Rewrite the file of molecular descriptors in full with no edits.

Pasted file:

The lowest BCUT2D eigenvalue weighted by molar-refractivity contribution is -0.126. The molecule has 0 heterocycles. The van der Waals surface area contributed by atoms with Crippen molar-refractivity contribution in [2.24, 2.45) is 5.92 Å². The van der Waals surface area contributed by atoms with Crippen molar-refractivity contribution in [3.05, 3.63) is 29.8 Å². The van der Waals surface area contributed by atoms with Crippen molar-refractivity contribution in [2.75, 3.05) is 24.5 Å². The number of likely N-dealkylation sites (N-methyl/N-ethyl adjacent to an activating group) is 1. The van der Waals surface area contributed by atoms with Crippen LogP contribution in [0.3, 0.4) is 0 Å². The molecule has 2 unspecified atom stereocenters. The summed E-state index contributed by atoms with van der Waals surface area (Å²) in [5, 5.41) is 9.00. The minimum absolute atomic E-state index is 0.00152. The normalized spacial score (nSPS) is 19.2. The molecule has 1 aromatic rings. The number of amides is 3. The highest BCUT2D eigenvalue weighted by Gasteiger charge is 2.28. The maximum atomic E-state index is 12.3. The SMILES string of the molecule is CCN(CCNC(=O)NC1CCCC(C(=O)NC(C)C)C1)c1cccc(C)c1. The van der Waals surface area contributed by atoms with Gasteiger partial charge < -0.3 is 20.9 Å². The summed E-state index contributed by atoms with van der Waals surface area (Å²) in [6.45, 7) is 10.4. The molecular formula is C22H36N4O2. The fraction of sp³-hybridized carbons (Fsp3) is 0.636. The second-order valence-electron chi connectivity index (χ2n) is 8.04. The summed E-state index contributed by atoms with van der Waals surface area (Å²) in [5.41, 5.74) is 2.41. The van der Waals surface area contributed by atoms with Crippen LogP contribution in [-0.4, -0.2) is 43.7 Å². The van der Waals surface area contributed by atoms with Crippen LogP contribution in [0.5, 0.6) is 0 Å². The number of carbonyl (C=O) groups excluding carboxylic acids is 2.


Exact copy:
The lowest BCUT2D eigenvalue weighted by molar-refractivity contribution is -0.126. The molecule has 0 heterocycles. The van der Waals surface area contributed by atoms with Crippen molar-refractivity contribution in [2.24, 2.45) is 5.92 Å². The van der Waals surface area contributed by atoms with Crippen molar-refractivity contribution in [3.05, 3.63) is 29.8 Å². The van der Waals surface area contributed by atoms with Crippen molar-refractivity contribution in [2.75, 3.05) is 24.5 Å². The number of likely N-dealkylation sites (N-methyl/N-ethyl adjacent to an activating group) is 1. The van der Waals surface area contributed by atoms with Crippen LogP contribution in [0.3, 0.4) is 0 Å². The molecule has 2 unspecified atom stereocenters. The summed E-state index contributed by atoms with van der Waals surface area (Å²) in [5, 5.41) is 9.00. The minimum absolute atomic E-state index is 0.00152. The normalized spacial score (nSPS) is 19.2. The molecule has 1 aromatic rings. The number of amides is 3. The highest BCUT2D eigenvalue weighted by Gasteiger charge is 2.28. The maximum atomic E-state index is 12.3. The SMILES string of the molecule is CCN(CCNC(=O)NC1CCCC(C(=O)NC(C)C)C1)c1cccc(C)c1. The van der Waals surface area contributed by atoms with Gasteiger partial charge < -0.3 is 20.9 Å². The summed E-state index contributed by atoms with van der Waals surface area (Å²) in [6.45, 7) is 10.4. The molecular formula is C22H36N4O2. The fraction of sp³-hybridized carbons (Fsp3) is 0.636. The second-order valence-electron chi connectivity index (χ2n) is 8.04. The summed E-state index contributed by atoms with van der Waals surface area (Å²) in [5.41, 5.74) is 2.41. The van der Waals surface area contributed by atoms with Crippen LogP contribution in [-0.4, -0.2) is 43.7 Å². The van der Waals surface area contributed by atoms with Crippen LogP contribution in [0.5, 0.6) is 0 Å². The number of carbonyl (C=O) groups excluding carboxylic acids is 2.